In 1970, a simple tale of A Man Called Horse galloped its way onto the silver screen to shock audiences across near and far. With the Hays Production Code demolished and the MPAA now in full effect, filmmakers were at last able to make sprawling western adventure epics replete with gore and nudity. Because, well, after all, that's what made the Wild West so darn wild. Alas, Sam Peckinpah's The Wild Bunch had beaten the film to the screen (and fared much better at the box office), so copious amounts of violence (by the standards of the time) weren't entirely
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The oft-ignored sequel from one of cinema's lesser-explored trilogies gets a High-Definition makeover.
What's on tap from Arrow Video this month.
What the best from Arrow in June? The Night Evelyn Came Out of the Grave (1971) Italian giallo films are an acquired taste that I'm unsure I've acquired. The Night Evelyn Came Out of the Grave is one of the more fast-paced and cinematic of the those I've watched, but it's logic remains ill-defined and as messy as the blood-spattered walls at the end. Divided into two halves, things start out with a slash - introducing Lord Alan Cunningham (Anthony Steffen) as a sadistic murderer with a penchant for torturing women with red hair. Alan hopes to purge the inner
Elisabeth Subrin's directorial debut zeroes in on women in entertainment.
Whether it be directing or writing features, or just leading movies of substance, audiences are frustrated about how women are faring in the world of entertainment. Director Elisabeth Subrin's debut, A Woman, A Part explores the different facets of the female personality with an aim towards demanding added nuance regarding women in cinema, creating a "women's picture" without the perjoratives associated with the term. As the title implies, women are more than parts trotted out for a token bit of estrogen on a poster, and though Subrin's assertions are life-changing, the presentation will please indie fans. Anna (Maggie Siff) is
"I’m worried that I won’t get everything I need answered by the end of the season." - Kim
In which Kim and Shawn find themselves at the halfway point. Kim: So, we’re halfway through this very short season of Preacher and I’m actually going to criticize it. Not because I don’t absolutely love it, because I do. I’m going to bitch for a minute that there is a lot of time taken up by things that will make absolute zero sense to you if you don’t read the comics or use Google. I refuse to do either, because I don’t want to ruin the show. There are people out there who insist that things are better if you
A stylish opening sequence is not a harbinger of things to come.
A relatively obscure British crime thriller, John Harlow’s noirish Appointment with Crime (1947) nabs a few style points early on before settling in as a dull programmer that doesn’t so much twist and turn as it does lazily bend around a couple of easily navigable corners. William Hartnell, best known as the first incarnation of the Doctor in Doctor Who, stars as Leo Martin, a professional thief who gets caught when a jewelry smash-and-grab goes wrong, his wrists shattered by a security grate that comes abruptly crashing down. Despite assurances from boss Gus Loman (Raymond Lovell) that he won’t abandon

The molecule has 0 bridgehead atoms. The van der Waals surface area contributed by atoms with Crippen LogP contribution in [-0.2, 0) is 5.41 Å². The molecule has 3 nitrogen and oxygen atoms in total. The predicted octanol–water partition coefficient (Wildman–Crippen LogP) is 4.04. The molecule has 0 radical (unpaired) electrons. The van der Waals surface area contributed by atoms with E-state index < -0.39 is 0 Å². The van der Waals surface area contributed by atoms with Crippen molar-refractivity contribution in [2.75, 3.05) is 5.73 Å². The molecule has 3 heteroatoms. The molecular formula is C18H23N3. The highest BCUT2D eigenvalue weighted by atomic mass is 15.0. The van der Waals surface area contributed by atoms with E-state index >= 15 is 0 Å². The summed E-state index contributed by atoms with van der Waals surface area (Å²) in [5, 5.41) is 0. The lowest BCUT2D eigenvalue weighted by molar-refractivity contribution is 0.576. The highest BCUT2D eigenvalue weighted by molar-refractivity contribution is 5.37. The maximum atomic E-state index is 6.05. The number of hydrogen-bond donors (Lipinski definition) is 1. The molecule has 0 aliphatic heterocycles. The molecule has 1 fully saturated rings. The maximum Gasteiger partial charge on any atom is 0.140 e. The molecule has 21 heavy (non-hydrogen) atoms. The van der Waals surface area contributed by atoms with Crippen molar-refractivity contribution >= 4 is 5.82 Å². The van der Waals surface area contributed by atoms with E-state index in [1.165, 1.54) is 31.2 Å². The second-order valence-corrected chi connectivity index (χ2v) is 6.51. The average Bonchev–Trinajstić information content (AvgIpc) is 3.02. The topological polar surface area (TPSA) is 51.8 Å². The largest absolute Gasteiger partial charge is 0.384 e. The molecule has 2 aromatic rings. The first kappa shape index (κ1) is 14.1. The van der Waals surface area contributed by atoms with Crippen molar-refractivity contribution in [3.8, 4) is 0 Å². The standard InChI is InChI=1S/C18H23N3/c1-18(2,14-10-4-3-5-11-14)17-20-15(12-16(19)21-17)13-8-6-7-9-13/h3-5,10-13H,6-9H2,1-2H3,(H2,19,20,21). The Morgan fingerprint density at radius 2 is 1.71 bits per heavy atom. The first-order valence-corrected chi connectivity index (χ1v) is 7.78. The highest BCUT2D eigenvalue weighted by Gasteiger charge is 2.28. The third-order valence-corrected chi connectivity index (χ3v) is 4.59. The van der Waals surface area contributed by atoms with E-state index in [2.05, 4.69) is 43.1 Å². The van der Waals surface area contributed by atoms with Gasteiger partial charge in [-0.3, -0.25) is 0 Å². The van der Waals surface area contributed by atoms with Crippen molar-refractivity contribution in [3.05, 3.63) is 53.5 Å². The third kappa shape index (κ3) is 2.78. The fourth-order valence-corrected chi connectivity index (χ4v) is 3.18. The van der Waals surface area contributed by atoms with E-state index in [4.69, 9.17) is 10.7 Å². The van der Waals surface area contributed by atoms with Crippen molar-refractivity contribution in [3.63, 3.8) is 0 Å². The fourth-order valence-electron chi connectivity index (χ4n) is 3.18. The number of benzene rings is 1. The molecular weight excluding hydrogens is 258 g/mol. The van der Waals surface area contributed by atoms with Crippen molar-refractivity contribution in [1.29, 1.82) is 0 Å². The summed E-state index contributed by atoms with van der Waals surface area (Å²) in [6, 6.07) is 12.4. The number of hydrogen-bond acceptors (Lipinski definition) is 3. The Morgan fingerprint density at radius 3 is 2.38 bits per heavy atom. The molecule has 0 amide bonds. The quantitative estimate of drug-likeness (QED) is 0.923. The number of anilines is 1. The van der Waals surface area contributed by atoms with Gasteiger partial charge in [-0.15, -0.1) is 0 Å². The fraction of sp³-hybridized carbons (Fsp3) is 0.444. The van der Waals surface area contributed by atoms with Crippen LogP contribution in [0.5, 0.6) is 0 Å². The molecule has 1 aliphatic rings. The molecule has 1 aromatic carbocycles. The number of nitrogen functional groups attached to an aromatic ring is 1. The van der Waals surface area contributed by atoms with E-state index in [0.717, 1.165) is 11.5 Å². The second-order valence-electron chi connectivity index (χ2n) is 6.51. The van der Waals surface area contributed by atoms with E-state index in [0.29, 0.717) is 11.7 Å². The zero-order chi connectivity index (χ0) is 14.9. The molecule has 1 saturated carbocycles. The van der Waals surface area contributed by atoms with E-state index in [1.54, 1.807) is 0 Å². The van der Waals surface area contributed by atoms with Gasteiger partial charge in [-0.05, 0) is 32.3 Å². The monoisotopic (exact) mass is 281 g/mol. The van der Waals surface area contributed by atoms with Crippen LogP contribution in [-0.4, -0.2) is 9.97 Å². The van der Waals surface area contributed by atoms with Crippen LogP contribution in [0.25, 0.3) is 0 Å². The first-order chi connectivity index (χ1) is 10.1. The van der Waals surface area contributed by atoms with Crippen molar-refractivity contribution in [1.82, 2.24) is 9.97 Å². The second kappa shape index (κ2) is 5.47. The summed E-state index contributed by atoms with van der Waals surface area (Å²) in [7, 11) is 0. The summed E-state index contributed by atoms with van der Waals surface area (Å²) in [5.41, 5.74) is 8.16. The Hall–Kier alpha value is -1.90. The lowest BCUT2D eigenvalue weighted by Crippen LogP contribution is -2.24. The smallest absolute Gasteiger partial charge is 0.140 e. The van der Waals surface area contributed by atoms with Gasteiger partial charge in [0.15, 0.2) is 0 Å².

Classic rockers Bad Company finally release a live album and it's well worth the wait.
In 1979, an 11-year-old me took a major step in my musical appreciation evolution. It was the year I embraced the vinyl album and moved from radio listening to purchasing records. Some were older, Revolver, Hot Rocks and some were new - Breakfast in America and Bad Company's Desolation Angels. Bad Company is one of those bands that I've always liked and while that was my first purchase of their music, over the next few years I assembled the full collection. Fast forward more than 30 years, and while I still like and appreciate them, I rarely if ever dig
The Killer Tomatoes are back and this time it's personal.
We have Jim Henson to thank for this. During Muppets Take Manhattan, there was a fantasy sequence in which Miss Piggy fantasized about growing up with Kermit. In it, we see baby versions of Rowlf, Fozzie, Scooter, and Gonzo. This inspired Henson to create The Muppet Babies animated series for CBS (and inspired that odd-ball late '80s to early '90s genre of making baby/little kid versions of already popular adult characters). During the third season in an episode entitled “The Weirdo Zone,” the babies try to get in touch with their inner weirdness in order to understand Gonzo. Fozzie Bear
This underseen 1960s noir is a precursor to the 1990s erotic thriller.
It's an average day in sunny Los Angeles. Two men - you wouldn't immediately avoid them but they definitely possess an agenda - come out of the haze with crime on their mind. So begins Leslie Stevens' little seen noir, Private Property. The low-budget film, shot in ten days, recently premiered at the 2016 TCM Classic Film Festival, bringing to light a twisted, sexually charged noir that ties in to today's gender dynamics. Duke and Boots (Corey Allen and Warren Oates) are two small-time hoods. Boots is a virgin intent on proving his virility to Duke, and a random encounter